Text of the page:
Some scientists are shaking up the dinosaur family tree and raising questions about which features define the ancient reptiles, Carolyn Gramling reported in “New fossils are redefining what makes a dinosaur” (SN: 3/3/18, p. 18).
“I am a bit put out by the continuing references to dinosaurs as being reptiles,” reader David Persuitte wrote. Dinosaurs’ legs were positioned differently than those of modern reptiles, he noted, and many species may have regulated their body temperature, possibly with feathers. “Dinosaurs should not be referred to anymore as being reptiles,” Persuitte wrote, but should instead be assigned to a new category. “Finally, it is pretty much accepted now that birds are avian dinosaurs. If dinosaurs are reptiles, shouldn’t birds be called avian reptiles?”
Persuitte is correct that dinosaurs’ legs were positioned beneath the body, rather than splayed to the side, says Gramling. “But how we define a reptile — or how we define a dinosaur — is closely tied to what sort of classification system we’re using,” she says.
In the original Linnaean system of classification — which focuses on organisms’ characteristics such as temperature self-regulation — birds and reptiles are quite different, of course. In phylogenetics, organisms are grouped by ancestry; a reptile in this system includes any animal descended from the original group called reptiles. “That would include both nonavian dinosaurs and, yes, birds,” Gramling says.
In amber, no one can hear you scream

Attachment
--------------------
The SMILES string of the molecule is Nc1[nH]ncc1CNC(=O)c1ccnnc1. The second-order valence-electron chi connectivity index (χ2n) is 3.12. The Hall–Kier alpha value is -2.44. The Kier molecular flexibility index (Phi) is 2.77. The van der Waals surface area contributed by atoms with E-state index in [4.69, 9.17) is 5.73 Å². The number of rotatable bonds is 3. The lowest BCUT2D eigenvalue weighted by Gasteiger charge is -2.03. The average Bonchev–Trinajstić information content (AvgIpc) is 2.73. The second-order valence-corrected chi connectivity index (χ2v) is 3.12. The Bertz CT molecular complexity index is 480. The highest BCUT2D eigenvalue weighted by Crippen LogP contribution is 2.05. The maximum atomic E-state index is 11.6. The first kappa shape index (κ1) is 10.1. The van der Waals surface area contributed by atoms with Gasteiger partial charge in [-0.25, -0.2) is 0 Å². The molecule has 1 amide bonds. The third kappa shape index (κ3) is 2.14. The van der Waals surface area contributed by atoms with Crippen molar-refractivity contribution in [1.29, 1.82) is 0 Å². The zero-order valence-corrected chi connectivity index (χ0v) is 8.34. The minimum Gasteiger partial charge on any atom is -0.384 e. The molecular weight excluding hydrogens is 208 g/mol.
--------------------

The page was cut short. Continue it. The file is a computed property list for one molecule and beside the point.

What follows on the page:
Chimerarachne yingi, an extinct spiderlike animal found in amber, has a tail that stretches several times its body length, Susan Milius reported in “This ancient creature looks like a spider with a tail” (SN: 3/3/18, p. 32).
Reader Ron Bucher thought the tiny beast should have been named Chimerarachne riplei. “Every science fiction buff will immediately recognize it as a miniature version of the creature from the movie Alien,” he wrote.
Scientists are scraping together ideas for landing on Venus, Earth’s hellish neighbor, Lisa Grossman reported in “What will it take to go to Venus?” (SN: 3/3/18, p. 14).
Readers on social media had questions about the mysterious planet next door.
Facebook user Jeremy John Rogers asked whether Venus would have been habitable billions of years ago when the sun was dimmer than it is now. “Even with [Venus’] slower rotational period, it still received … more sunlight than Earth does today,” he wrote.
The estimates of Venus’ past habitability do consider changes in solar heat, says planetary scientist Darby Dyar of Mount Holyoke College in South Hadley, Mass. Assuming a rotation rate similar to today, the planet could have had a habitable climate until at least 715 million years ago (SN Online: 8/26/16), even if Venus got 70 percent more sunlight than Earth does now, physicist Michael Way of NASA’s Goddard Institute for Space Studies in New York City and colleagues reported in 2016 in Geophysical Research Letters.
Twitter user @Harbinger1954 was curious about Venus’ atmosphere. “What would be the effect of raising the atmospheric water [and] oxygen content. Would it become more hospitable or less?”
Way’s study didn’t look at water or oxygen, but did consider how carbon dioxide could have contributed to Venus’ past habitability, Grossman says. Although CO2 concentrations may have had some effect by raising the planet’s temperature, Venus’ slow rotation period still had a larger impact.
In “Depression among new mothers is finally getting some attention” (SN: 3/17/18, p. 16), a graph that showed changes in the hormone progesterone during and after pregnancy incorrectly labeled progesterone as being measured in milligrams per milliliter of plasma (mg/ml). Progesterone was measured in nanograms per milliliter of plasma (ng/ml).